On March 22nd, 1916, Magnolia Park, a sub-division on the Upper Eastside of Miami along the Biscayne Boulevard corridor, was officially platted. Walter E. Flanders and his wife, Hazel, were responsible for accumulating the land and then platting the neighborhood that became Magnolia Park.
Magnolia Park is bordered by NE Second Avenue and Biscayne Bay from west to east, and from the Julia Tuttle Causeway to 41st Street from south to north. Thank you to Elvis Cruz for sharing the story of Magnolia Park.
Below are Elvis’ comments:
Today, Tuesday, March 22, 2016, is Magnolia Park’s 100th birthday!
Located south of Bay Point, north of the I-195 expressway, and east of the FEC Railroad to Biscayne Bay, this once and still beautiful subdivision was officially platted on March 22, 1916.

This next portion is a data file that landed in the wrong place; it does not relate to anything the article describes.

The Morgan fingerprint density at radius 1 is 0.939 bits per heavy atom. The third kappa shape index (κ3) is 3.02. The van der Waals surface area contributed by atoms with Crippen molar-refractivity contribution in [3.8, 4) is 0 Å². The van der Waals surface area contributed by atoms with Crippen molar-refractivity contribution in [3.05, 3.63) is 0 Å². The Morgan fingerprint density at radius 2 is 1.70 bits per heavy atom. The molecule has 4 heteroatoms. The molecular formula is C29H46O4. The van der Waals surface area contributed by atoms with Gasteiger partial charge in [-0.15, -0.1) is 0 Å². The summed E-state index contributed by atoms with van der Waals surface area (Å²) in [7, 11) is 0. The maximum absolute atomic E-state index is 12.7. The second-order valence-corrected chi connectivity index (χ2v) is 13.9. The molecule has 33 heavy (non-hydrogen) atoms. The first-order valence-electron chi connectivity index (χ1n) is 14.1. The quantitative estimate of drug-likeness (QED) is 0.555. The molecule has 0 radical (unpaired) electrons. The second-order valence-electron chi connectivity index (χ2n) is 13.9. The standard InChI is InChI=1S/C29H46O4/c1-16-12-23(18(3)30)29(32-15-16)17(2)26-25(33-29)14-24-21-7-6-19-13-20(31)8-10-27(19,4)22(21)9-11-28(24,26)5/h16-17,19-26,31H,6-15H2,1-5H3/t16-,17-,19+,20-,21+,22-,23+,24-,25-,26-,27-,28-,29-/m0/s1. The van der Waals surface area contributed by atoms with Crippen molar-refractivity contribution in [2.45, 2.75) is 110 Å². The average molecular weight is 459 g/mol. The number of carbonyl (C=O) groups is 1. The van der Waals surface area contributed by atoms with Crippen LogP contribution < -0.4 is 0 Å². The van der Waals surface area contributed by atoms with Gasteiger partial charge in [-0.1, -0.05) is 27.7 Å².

Sadly, as is so often the case in Miami, the neighborhood has been disfigured by zoning changes, but much of the original architecture still remains.
At least two of the beautiful surviving houses are 101 years old (apparently having been built before the final plat was registered).
Even more indicative of the disturbing realities of harmful zoning in Miami, the neighbors are now fighting a proposed up-zoning of a portion of their neighborhood from residential to commercial, to enable a 300 foot-tall condo.
Happy 100th birthday, Magnolia Park!
May you live forever!
The image for this article is the historic home of Walter Flanders that was built in 1916 and located at 452 N.E. 39th Street. The picture on this page is the outline of the Magnolia Park neighborhood. The borders indicate that Magnolia Park stops at Biscayne Boulevard on the west, but it does extend to NE Second Avenue.Click Here to Subscribe